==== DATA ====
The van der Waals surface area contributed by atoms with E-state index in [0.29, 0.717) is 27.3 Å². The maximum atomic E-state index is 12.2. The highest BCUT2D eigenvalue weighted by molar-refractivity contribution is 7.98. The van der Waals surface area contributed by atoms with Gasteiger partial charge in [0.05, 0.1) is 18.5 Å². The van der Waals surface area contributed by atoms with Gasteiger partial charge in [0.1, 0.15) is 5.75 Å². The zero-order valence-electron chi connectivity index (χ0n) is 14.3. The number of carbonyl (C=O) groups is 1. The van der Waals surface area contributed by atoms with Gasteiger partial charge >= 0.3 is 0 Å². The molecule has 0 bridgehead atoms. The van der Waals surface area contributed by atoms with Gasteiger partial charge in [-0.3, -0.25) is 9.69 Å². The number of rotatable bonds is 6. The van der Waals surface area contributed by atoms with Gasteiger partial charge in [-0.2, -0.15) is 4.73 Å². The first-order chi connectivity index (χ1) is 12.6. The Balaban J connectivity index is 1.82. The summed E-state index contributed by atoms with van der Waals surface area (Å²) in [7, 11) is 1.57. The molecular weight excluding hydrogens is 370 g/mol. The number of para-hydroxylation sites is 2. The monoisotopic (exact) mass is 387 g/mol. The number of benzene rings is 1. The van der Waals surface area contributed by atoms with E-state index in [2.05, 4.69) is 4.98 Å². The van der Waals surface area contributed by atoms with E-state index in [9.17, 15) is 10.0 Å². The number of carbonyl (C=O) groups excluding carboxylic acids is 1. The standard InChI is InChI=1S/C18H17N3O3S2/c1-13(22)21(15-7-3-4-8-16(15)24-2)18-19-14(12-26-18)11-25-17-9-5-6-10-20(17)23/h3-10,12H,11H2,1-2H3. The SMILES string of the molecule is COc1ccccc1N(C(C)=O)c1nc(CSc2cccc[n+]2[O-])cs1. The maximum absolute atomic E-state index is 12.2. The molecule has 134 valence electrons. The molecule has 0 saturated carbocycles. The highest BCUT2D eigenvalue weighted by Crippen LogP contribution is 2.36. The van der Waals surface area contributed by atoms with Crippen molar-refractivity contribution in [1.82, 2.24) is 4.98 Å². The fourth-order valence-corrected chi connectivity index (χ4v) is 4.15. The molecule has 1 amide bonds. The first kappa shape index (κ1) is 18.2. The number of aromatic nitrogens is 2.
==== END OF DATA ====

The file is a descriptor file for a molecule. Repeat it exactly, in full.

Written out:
The van der Waals surface area contributed by atoms with E-state index in [0.29, 0.717) is 27.3 Å². The maximum atomic E-state index is 12.2. The highest BCUT2D eigenvalue weighted by molar-refractivity contribution is 7.98. The van der Waals surface area contributed by atoms with Gasteiger partial charge in [0.05, 0.1) is 18.5 Å². The van der Waals surface area contributed by atoms with Gasteiger partial charge in [0.1, 0.15) is 5.75 Å². The zero-order valence-electron chi connectivity index (χ0n) is 14.3. The number of carbonyl (C=O) groups is 1. The van der Waals surface area contributed by atoms with Gasteiger partial charge >= 0.3 is 0 Å². The molecule has 0 bridgehead atoms. The van der Waals surface area contributed by atoms with Gasteiger partial charge in [-0.3, -0.25) is 9.69 Å². The number of rotatable bonds is 6. The van der Waals surface area contributed by atoms with Gasteiger partial charge in [-0.2, -0.15) is 4.73 Å². The first-order chi connectivity index (χ1) is 12.6. The Balaban J connectivity index is 1.82. The summed E-state index contributed by atoms with van der Waals surface area (Å²) in [7, 11) is 1.57. The molecular weight excluding hydrogens is 370 g/mol. The number of para-hydroxylation sites is 2. The monoisotopic (exact) mass is 387 g/mol. The number of benzene rings is 1. The van der Waals surface area contributed by atoms with E-state index in [2.05, 4.69) is 4.98 Å². The van der Waals surface area contributed by atoms with E-state index in [9.17, 15) is 10.0 Å². The number of carbonyl (C=O) groups excluding carboxylic acids is 1. The standard InChI is InChI=1S/C18H17N3O3S2/c1-13(22)21(15-7-3-4-8-16(15)24-2)18-19-14(12-26-18)11-25-17-9-5-6-10-20(17)23/h3-10,12H,11H2,1-2H3. The SMILES string of the molecule is COc1ccccc1N(C(C)=O)c1nc(CSc2cccc[n+]2[O-])cs1. The maximum absolute atomic E-state index is 12.2. The molecule has 134 valence electrons. The molecule has 0 saturated carbocycles. The highest BCUT2D eigenvalue weighted by Crippen LogP contribution is 2.36. The van der Waals surface area contributed by atoms with Crippen molar-refractivity contribution in [1.82, 2.24) is 4.98 Å². The fourth-order valence-corrected chi connectivity index (χ4v) is 4.15. The molecule has 1 amide bonds. The first kappa shape index (κ1) is 18.2. The number of aromatic nitrogens is 2.